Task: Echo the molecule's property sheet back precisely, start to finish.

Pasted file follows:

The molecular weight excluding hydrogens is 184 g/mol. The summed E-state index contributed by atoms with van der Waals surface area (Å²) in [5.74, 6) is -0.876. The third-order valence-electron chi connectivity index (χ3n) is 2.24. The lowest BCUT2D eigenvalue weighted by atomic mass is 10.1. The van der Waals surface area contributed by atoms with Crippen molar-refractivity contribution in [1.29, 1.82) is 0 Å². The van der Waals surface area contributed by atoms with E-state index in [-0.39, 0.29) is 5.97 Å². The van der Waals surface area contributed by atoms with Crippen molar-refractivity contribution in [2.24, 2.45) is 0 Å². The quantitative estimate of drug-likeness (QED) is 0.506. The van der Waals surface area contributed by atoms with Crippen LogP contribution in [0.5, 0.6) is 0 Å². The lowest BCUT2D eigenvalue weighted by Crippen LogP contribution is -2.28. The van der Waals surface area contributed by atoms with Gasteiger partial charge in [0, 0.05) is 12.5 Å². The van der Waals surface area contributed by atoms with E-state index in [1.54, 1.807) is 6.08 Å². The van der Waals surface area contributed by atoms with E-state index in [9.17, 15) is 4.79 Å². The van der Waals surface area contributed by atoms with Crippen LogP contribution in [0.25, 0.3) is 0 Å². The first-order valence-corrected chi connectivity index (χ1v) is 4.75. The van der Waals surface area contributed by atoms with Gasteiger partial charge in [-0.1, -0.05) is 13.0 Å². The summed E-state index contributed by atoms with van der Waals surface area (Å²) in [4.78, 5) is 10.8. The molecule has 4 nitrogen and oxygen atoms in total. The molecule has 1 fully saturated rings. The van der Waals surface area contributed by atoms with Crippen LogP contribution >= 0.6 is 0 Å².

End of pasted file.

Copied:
The molecular weight excluding hydrogens is 184 g/mol. The summed E-state index contributed by atoms with van der Waals surface area (Å²) in [5.74, 6) is -0.876. The third-order valence-electron chi connectivity index (χ3n) is 2.24. The lowest BCUT2D eigenvalue weighted by atomic mass is 10.1. The van der Waals surface area contributed by atoms with Crippen molar-refractivity contribution in [1.29, 1.82) is 0 Å². The van der Waals surface area contributed by atoms with E-state index in [-0.39, 0.29) is 5.97 Å². The van der Waals surface area contributed by atoms with Crippen molar-refractivity contribution in [2.24, 2.45) is 0 Å². The quantitative estimate of drug-likeness (QED) is 0.506. The van der Waals surface area contributed by atoms with Crippen LogP contribution in [0.5, 0.6) is 0 Å². The lowest BCUT2D eigenvalue weighted by Crippen LogP contribution is -2.28. The van der Waals surface area contributed by atoms with Gasteiger partial charge in [0, 0.05) is 12.5 Å². The van der Waals surface area contributed by atoms with E-state index in [1.54, 1.807) is 6.08 Å². The van der Waals surface area contributed by atoms with E-state index in [9.17, 15) is 4.79 Å². The van der Waals surface area contributed by atoms with Crippen LogP contribution in [0.25, 0.3) is 0 Å². The first-order valence-corrected chi connectivity index (χ1v) is 4.75. The van der Waals surface area contributed by atoms with Gasteiger partial charge in [-0.1, -0.05) is 13.0 Å². The summed E-state index contributed by atoms with van der Waals surface area (Å²) in [4.78, 5) is 10.8. The molecule has 4 nitrogen and oxygen atoms in total. The molecule has 1 fully saturated rings. The van der Waals surface area contributed by atoms with Crippen LogP contribution >= 0.6 is 0 Å².